"Turlock's not known for a lot of other things," said Ruben Hernandez, owner of the It'll Grow Back barber shop near Main Street and Broadway. At points in history, he said, those things have included melons, turkeys and a high concentration of churches. A red banner on the shop wall reads, "You're in 49ers Country."

"Kaepernick is probably the biggest thing to happen to Turlock in a long time," Hernandez said. "In a long time. It's been kind of quiet."

Turlock, population 69,089, sits about 12 miles down Highway 99 from Modesto and just north of Hilmar, home to the Hilmar Cheese Company, of which Rick Kaepernick is a vice president. Growing up in New London, Wis., Rick had gone to school thinking he would become a teacher and coach. Then, he said, he spent a summer working in a nearby cheese factory and plans changed.

Still living in Wisconsin, Rick and Teresa married and had two children — Kyle and Devon, both of whom work at Hilmar, Rick said — before they adopted Colin in 1988. They moved to Turlock several years later. It was there Rick really started to notice Colin's athletic gifts - as well as one of his stronger character traits.

"He has a stubborn streak in him," Rick said. "It's a unique thing because the stubbornness drives him to be so competitive. He thrives on people telling him he can't, because he's going to. He's had that since he's been 4. He would pick up a baseball bat, and if he couldn't swing it with the bigger kids, he got mad."

Stories of Colin's athletic feats border on legend. Rick was coaching when Colin played youth football at age 9, a level where coaches could be on the field during games. As Colin lined up for the first snap of a game, Rick says he turned to an assistant and told him the opposing team's coaches were standing too close behind their defense. Sure enough, Colin's throw sailed over their heads for a touchdown.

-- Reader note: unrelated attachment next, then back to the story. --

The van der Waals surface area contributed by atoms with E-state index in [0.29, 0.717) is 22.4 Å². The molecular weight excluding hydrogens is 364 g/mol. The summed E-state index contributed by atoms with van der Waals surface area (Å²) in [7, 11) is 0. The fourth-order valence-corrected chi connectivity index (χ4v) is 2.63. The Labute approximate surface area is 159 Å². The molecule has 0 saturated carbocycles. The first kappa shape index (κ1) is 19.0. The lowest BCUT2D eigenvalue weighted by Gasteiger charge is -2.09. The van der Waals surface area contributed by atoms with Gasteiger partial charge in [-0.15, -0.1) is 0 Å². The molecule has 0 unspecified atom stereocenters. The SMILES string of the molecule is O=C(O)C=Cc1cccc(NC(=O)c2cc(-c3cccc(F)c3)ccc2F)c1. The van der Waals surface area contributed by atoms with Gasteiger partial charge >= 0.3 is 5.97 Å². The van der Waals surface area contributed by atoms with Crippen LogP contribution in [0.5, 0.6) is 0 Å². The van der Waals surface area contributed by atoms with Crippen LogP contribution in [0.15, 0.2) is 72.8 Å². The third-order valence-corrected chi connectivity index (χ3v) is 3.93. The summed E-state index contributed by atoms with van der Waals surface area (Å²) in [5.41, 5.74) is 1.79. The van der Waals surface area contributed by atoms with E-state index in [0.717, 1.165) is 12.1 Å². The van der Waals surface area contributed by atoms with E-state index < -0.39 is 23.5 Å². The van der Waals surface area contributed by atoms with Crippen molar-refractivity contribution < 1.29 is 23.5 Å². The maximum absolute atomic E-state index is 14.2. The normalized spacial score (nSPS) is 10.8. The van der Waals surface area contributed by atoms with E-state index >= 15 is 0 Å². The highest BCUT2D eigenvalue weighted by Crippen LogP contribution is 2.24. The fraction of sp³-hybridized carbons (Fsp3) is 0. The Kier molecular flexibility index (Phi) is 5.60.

In one high school basketball game, Colin won the opening tip-off and went for a backdoor alley-oop dunk on the ensuing play, prompting two University of Nevada coaches in attendance to decide to offer him a scholarship — in football. There's the time he threw a no-hitter in baseball — then went to the hospital with pneumonia.

The big-armed teen drew more recruiting interest from colleges for baseball. He worked with a pitching coach as a youth, Rick said, and they exercised a rule: Colin didn't throw a curveball until his senior year of high school. "He basically lived off of fastballs and changeups," Rick said. "To this day I think that's saved his arm."